I think the best thing you can do is to learn these phrases as being attached to verbs. For example: "To keep in line with", "to be in line with" (for objects/nouns), "to stay in line with" and "to keep with". I can't (at least right now) think of other verbs that can be used.
So, for your examples:
"I'm in line with the tradition" = "I'm keeping with tradition" OR "It's in line with tradition" People aren't usually used with the "to be" form of "in line with tradition". You could say, though "My ideas are in line with tradition".
"I plan to deal with the case in keeping with best practice standards": Here, we would use a comma instead of the 'in'. For example "I plan to deal with the case, keeping in line with best practice" or "I plan to deal with the case, keeping with best practice" (though the second one sounds a bit odd to me). It is important to note that this works because you're talking about *how* you're going to deal with the case, in contrast to...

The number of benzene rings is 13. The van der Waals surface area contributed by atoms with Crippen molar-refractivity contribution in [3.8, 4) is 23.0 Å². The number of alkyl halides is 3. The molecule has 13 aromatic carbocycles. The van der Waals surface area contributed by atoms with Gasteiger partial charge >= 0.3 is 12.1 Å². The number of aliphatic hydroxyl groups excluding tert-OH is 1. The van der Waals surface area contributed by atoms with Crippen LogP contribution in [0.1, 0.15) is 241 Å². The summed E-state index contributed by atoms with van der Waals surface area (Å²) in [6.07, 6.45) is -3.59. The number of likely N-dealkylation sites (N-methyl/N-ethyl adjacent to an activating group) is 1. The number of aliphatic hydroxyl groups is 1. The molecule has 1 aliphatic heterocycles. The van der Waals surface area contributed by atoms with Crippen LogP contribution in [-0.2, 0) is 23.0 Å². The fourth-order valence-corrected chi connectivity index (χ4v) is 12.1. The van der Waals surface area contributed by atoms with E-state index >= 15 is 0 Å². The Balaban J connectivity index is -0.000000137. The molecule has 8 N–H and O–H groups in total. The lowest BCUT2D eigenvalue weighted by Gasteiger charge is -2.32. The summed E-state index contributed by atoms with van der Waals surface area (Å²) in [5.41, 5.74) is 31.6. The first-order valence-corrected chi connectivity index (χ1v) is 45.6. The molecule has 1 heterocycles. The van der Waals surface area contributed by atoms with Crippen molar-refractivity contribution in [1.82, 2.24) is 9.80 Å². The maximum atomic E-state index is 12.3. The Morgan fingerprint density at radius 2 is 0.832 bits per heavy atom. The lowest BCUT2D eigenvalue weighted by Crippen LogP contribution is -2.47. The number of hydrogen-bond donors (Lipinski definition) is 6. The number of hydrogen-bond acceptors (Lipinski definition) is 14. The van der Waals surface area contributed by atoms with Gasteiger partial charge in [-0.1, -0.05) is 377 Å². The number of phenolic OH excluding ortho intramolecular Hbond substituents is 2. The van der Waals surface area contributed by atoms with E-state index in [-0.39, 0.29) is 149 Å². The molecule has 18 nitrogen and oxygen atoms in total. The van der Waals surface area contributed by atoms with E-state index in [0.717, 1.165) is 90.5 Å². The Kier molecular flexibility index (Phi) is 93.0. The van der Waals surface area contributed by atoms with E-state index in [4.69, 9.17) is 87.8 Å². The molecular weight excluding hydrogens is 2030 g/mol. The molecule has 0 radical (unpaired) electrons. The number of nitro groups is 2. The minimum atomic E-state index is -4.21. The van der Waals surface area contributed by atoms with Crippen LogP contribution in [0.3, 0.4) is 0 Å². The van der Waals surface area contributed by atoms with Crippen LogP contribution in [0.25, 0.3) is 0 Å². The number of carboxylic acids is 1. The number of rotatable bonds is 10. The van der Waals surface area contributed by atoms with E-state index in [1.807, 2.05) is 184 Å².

"I want to cook in keeping with the traditional cuisine of my country": Here I think you need more words to have it make sense - again, because you need to be referring to the "how" of the sentence. For example "I want to cook in a way which keeps in line with the traditional cuisine of my country". But really, why would you say that when you can just say "I want to cook my country's traditional cuisine"?
"He likes to be in keeping with his principles": This is just straight-up wrong. Mostly again because people can't be the subject of "to be" with these sentences. You could say "He likes to keep with his principles", however, without the "to be" conjugation.